NEW YORK — A wealthy New York City art world impresario pleaded guilty on Tuesday to running an illegal sports betting business that was exposed by an investigation of a sprawling money-laundering scheme by Russian-American organized crime enterprises.
Hillel “Helly” Nahmad had faced charges of racketeering, money laundering and fraud. But those counts were dropped in exchange for pleading guilty to a lesser illegal gambling charge and for agreeing to pay a $6.4 million judgment.
“Judge, this all started as a group of friends betting on sports events,” Nahmad said in federal court in Manhattan. “But I recognize that I crossed a line, and I apologize to the court and my family.”
He added: “It started as a hobby, but unfortunately it became a business.”
Nahmad, 35, is the son of prominent Jewish businessman fine art dealer David Namad, whose roots originate in Syria and Lebanon. The family’s worth is estimated at $3 billion.
Nahmad faces up to 18 months behind bars at sentencing on March 16, but his lawyers said they will argue he has an otherwise clean record and deserves no time. They also said the guilty plea will have no impact on the operation of his gallery on Madison Avenue — a seller of works by Chagall, Dali, Degas, Monet, Matisse and Warhol.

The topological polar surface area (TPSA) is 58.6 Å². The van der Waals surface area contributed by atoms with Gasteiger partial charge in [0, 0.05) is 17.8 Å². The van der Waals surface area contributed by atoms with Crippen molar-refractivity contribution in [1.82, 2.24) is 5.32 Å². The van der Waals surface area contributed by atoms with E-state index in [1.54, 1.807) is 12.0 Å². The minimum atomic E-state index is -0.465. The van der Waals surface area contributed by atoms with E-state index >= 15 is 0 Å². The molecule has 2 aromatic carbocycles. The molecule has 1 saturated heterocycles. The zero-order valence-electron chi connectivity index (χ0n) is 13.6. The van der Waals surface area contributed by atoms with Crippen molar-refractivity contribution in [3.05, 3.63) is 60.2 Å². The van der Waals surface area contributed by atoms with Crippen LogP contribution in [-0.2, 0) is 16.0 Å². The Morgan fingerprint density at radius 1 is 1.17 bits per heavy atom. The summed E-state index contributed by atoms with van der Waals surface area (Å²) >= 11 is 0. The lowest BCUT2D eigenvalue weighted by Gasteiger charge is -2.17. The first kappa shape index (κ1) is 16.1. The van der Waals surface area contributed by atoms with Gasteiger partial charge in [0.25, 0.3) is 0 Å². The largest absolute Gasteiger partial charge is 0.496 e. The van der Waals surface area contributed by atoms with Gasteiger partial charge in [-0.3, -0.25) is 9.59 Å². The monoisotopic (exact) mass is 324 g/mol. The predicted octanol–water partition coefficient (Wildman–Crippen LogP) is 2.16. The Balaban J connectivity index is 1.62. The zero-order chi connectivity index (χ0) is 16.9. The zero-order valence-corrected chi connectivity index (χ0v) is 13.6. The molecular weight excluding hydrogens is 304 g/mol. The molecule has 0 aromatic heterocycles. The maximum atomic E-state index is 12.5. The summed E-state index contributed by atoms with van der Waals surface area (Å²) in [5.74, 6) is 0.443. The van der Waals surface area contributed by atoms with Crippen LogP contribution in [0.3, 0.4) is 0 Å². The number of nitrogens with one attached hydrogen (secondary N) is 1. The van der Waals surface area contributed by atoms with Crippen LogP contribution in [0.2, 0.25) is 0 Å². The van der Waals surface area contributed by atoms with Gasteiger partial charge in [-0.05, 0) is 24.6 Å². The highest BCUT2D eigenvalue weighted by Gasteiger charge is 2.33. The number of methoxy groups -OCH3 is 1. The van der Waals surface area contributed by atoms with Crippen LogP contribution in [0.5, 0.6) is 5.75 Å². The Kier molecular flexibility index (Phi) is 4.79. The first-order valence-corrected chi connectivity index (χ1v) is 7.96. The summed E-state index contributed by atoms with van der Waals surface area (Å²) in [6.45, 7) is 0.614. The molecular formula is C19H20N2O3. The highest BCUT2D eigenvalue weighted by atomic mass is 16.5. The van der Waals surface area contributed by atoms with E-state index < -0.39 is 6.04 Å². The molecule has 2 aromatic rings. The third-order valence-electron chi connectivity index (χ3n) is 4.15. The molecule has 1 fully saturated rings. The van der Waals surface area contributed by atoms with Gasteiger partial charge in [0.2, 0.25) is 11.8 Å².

Nahmad comes from an art-dealing clan whose collection includes 300 Picassos worth $900 million
The defendant was among more than 30 people charged earlier this year with having roles in the scheme to launder at least $100 million in illegal gambling proceeds through hundreds of bank accounts and shell companies in Cyprus and the United States.
The gambling ring catered mostly to super-rich bettors in Russia. But it also had tentacles in New York City, where it ran illegal card games that attracted professional athletes, film stars and business executives, prosecutors said. Some of the defendants are professional poker players.
Nahmad comes from an art-dealing clan whose collection includes 300 Picassos worth $900 million, according to Forbes. He’s also known for socializing with Hollywood luminaries and sitting courtside at New York Knicks basketball games.
Prosecutors had alleged that, along with laundering tens of millions of dollars, Nahmad committed fraud by trying to sell a piece of art for $300,000 that was worth $50,000 less. The judgment requires him to turn over the painting to the government.
Copyright 2013 The Associated Press